Earth is passing through a stream of debris from Halley's Comet, source of the annual eta Aquarid meteor shower. In the southern hemisphere, meteor rates are exceeding 20 per hour--an impressive display considering that it is muted by the glare from the nearly full Moon. Observers can look for more eta Aquarids before sunrise on Wednesday, May 6th; after that, the shower will subside. Sky maps: northern hemisphere, southern hemisphere.
Over the weekend, Comet 46P/Wirtanen made history. The green ball of gas wrapped around a nugget of dirty ice flew past Earth only 11.5 million km away--so close that it cracked the top 10 list of comet flybys during the Space Age. During the hours of closest approach, 46P/Wirtanen appeared in the constellation Taurus alongside the Pleiades star cluster:
Michael Jäger took the picture on Dec. 16th from Turmkogel, Austria. "To create the image, I combined 6-minute exposures through red, green and blue filters," says Jäger.
The colors in Jäger's image are remarkable--a striking contrast of green vs. blue. Wirtanen's green comes from diatomic carbon (C2)--a gaseous substance common in comet atmospheres that glows green in the near-vacuum of space. The Pleiades, on the other hand, appear blue because the stars themselves are that color. Hot and massive, the Seven Sisters shine their blue light into surrounding clouds of gas and dust, which reflect the azure hue.
46P/Wirtanen is receding from Earth now, but it will still be nearby for days to come. The main challenge for observers is not distance, but rather moonlight. The glare of the waxing Moon will dilute the comet's brightness, making it a challenge to see with the unaided eye. Digital cameras and widefield telescopes will have no trouble, however, capturing the comet's exit. It is currently glowing like a big misty star of 4th magnitude near the horns of the Bull:
NASA is advising the world to pack up and go hiking on the night of August 11-12 to watch a spectacular shooting star show, as the annual Perseid meteor shower is forecast to beat all records this year.
"Forecasters are predicting a Perseid outburst this year with double normal rates on the night of August 11-12," Bill Cooke, from NASA's Meteoroid Environments Office in Huntsville, Alabama, said on Tuesday. Cooke noted that under perfect conditions, we will be treated to up to 200 meteors every hour.
The "outburst" the NASA man is referring to means this year's cosmic dance is set to be far more crowded than usual. The last time the event happened on such a scale was 2009.
The Perseid meteor shower wows spectators with its swift and extremely bright meteors, traveling at a speed of 60km per second. A Perseid meteor is a small piece of debris left in the wake of the ancient Swift-Tuttle comet, which orbits the sun every 133 years. Despite these visits into the inner solar system being so rare, each of them gives off trillions of comet particles. When Earth passes through this trail of debris, the particles enter the planet's atmosphere and break up in bright specs of light.
From down here they seem to fly from the direction of the Perseus constellation, leading to the meteors being given the name "Perseids."
"Here's something to think about: The meteors you'll see this year are from comet flybys that occurred hundreds if not thousands of years ago. And they've traveled billions of miles before their kamikaze run into Earth's atmosphere," Cooke says.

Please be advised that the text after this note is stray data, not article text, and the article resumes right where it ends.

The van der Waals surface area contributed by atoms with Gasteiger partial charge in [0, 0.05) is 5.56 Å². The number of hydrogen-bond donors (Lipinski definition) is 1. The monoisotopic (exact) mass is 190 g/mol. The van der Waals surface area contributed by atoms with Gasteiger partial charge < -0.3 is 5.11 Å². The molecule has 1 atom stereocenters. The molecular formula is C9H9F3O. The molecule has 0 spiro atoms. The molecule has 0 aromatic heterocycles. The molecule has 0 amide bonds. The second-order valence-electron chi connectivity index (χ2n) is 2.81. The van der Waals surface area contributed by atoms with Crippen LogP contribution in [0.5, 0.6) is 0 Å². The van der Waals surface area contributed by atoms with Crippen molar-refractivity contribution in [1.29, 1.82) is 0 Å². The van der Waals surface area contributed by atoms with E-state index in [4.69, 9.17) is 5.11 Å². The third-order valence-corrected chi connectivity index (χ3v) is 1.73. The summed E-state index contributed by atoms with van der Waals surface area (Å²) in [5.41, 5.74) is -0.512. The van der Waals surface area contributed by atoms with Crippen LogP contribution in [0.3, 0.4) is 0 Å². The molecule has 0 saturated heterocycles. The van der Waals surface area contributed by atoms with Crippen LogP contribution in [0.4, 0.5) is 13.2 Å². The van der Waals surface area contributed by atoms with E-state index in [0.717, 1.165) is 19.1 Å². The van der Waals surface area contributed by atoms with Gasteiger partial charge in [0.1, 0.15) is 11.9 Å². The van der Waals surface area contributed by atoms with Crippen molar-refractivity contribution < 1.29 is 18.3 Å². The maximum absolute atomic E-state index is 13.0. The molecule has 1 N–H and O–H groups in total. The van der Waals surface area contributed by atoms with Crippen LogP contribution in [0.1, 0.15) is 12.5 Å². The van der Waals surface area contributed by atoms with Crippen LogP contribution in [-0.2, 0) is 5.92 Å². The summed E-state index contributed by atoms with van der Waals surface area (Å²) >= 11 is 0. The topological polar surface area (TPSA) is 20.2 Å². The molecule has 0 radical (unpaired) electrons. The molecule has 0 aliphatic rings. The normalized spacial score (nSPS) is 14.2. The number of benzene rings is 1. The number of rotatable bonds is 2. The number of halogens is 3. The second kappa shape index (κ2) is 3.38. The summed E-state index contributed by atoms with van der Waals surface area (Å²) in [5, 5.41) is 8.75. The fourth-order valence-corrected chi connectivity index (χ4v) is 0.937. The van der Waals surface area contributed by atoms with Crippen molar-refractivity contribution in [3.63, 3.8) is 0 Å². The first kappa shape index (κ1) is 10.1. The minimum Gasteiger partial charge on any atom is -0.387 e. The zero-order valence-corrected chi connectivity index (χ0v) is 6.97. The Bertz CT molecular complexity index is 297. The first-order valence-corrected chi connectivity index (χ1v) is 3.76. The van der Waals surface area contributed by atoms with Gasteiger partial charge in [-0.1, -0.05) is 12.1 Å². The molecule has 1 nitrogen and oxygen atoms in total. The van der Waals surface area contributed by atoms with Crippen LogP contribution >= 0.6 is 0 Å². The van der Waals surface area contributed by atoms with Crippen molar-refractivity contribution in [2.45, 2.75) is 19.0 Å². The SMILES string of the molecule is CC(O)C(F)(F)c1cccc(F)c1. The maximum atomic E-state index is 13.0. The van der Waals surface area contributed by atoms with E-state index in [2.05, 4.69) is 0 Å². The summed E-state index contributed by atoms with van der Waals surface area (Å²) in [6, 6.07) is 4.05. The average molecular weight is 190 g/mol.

Earth flies through the trail of these comet particles every August, usually grazing the edge of the debris stream. But its trajectory shifts somewhat every now and then thanks to Jupiter's gravity pull, and according to NASA experts this year our planet may be getting a seat in the front row, flying closer to the middle, where there are more particles. In fact, they claim that three or more debris trails will cross paths with Earth in but a few days.
According to NASA, the best opportunity to watch the Perseids will be between midnight and dawn on the morning of August 12. If you're not all that into getting out in the fresh air, the agency has also promised a live broadcast of the shooting star display on its Ustream channel starting at 2am GMT.
The Perseids are no danger to Earth, as even the largest ones mostly burn up in its atmosphere some 80km above the planet's surface. But the outburst could still land spacecraft in a spot of trouble: the bigger particles are capable of causing minor damage to the hulls of rockets and satellites.
Let's hope for the best though, and get the binoculars ready.
Nola Taylor Redd : Discover Magazine : 22 Jul 2016
© NASA : Halley’s comet.
If you're waiting for Halley's comet to show up exactly 75 years after its 1986 appearance, you may be disappointed. The ball of ice has an orbit that varies by months or even years.
And new research suggests that Venus is responsible for the comet's variations today, rather than the more massive planet Jupiter.
"Comet Halley has been observed throughout history, all the way back to 240 BC by the Chinese," Tjarda Boekholt, an astrophysicist at Leiden Observatory in the Netherlands, told Discover by email.
With many well-documented appearances, scientists quickly realized that the arrival time of the comet was constantly changing. For instance, although it passed Earth in February in 1986, it won't be back until February 2061. In 45 years, it will instead appear in July.
"It is the variation in the time of sightings that provided the first clue to comet Halley's chaotic orbit," Boekholt said. "The orbit of comet Halley is not static, but it is evolving."
Boekholt led a team that investigated the comet's changing orbit. They found that Venus played an important role in revising the comet's orbit in the past, and will probably continue to do so in the future, despite its small stature. Mighty Jupiter often dominates the influence of gravitational bodies due to its high mass, but Venus currently dominates Halley's movements.